Making use of a time-honored tradition in government communications, Canada’s Department of Finance last Friday afternoon released its amended proposal for a tax on luxury goods. Outside of tax season, of course, most people don’t visit government websites on the regular. But burying an official release in the wee hours of the working week makes it even less likely anyone will notice something potentially controversial or embarrassing. In this case, the government’s timing is almost certainly owed to a new provision added to the legislation since its initial drafting last year, which reads as follows: “Relief for aircraft is proposed to be expanded to take into account qualifying flights that are conducted in the course of a business with a reasonable expectation of profit.”
It’s a pretty soporific sequence of words, even with more context. But what it appears to mean is that Canada’s governing Liberal Party plans to amend their proposed tax on new luxury cars and aircraft so that private jets used in the course of business can be written off. Revisit the language in the Liberals’ 2021 budget and the more detailed backgrounder published in August, and the word “profit” does not appear. Some possible exemptions to the tax are mentioned, but they mostly have to do with planes imported for use by hospitals, local governments, or police and fire departments.
In other words: in the roughly seven months since the government published its previous version of the legislation, a major carveout has been added that quite visibly opens the door to all kinds of avoidance by wealthy individuals. According to its Friday release, the amended draft “reflect[s], and respond[s] to, input received during consultations with stakeholders,” which very likely means that the owners of private jets agitated for an exemption.
Why am I not surprised? Why do I feel nothing upon learning that the “far-left” government of Trudeau gives ultra-rich people a tax break for having private jets?
And just so everybody knows, there is little to no actual business reason to have private jets, other than it being nice for rich people. What I mean by that is that sightseeing tours are exclusively the product of prop driven aircraft. Nobody is taking a business jet on a sightseeing tour.
Nor is anyone using anything other than a prop plane, usually piston engined, to do crop dusting.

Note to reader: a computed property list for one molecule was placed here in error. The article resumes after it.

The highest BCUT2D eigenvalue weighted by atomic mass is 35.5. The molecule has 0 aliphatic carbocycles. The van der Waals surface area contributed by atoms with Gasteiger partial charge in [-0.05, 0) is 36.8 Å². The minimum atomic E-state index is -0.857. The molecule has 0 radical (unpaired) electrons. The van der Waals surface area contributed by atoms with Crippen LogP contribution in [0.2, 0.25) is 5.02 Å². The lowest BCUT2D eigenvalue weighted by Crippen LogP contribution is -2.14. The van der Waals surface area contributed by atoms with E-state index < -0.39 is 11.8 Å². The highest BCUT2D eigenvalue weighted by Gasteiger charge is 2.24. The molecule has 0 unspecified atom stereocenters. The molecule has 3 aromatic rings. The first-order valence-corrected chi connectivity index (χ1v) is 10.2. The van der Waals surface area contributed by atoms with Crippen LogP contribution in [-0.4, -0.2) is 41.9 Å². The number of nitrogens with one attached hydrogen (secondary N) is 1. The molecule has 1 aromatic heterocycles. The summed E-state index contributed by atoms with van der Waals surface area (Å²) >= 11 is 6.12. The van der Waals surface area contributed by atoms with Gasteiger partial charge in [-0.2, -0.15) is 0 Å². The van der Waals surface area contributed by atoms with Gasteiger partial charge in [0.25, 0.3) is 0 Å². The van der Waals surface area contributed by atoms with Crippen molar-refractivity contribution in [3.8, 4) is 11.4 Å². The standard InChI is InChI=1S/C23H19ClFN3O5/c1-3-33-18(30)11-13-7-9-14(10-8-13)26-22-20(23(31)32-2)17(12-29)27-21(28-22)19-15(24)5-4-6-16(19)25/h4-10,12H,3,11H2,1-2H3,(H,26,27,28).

Workplanes, when owned by civilians or small businesses have props. This is 100% purely a giveaway to the rich and privileged.
It would hardly be the first time Canada’s wealthy have successfully advocated for obscene carveouts in tax policy. In breaking his promise to close a $750 million stock-option loophole used almost exclusively by CEOs and other executives, former finance minister Bill Morneau claimed he’d received input “from many small firms and innovators” to the effect that “they use stock options as a legitimate form of compensation.”
Documents published by PressProgress, however, found that Morneau (himself a wealthy former executive) had been aggressively lobbied by corporate Canada to maintain a loophole used almost exclusively by eight thousand of the country’s wealthiest people.
Bill Morneau had to resign in 2020 following the WE Charity Scandal. That happened before the creation of this website, so I don’t remember that much about it. It’s probably a very good candidate for an article, but basically they pretended that this charity, which Morneau’s daughters worked at, was the only charity capable of doing some bullshit whatever they were interested in doing, so they gave tens of thousands of your taxdollars, probably much more, to them. Morneau was the fall guy for that.
The result, as looks evident here, is often policy with no significant popular buy-in and that no sensible person not being paid to think otherwise could convincingly defend.
The Jacobin are basically just pretending to be against billionaires at this point, and are just doing this to keep their street cred. Even still, it’s a somewhat decent resource for finding out about these retarded grafts.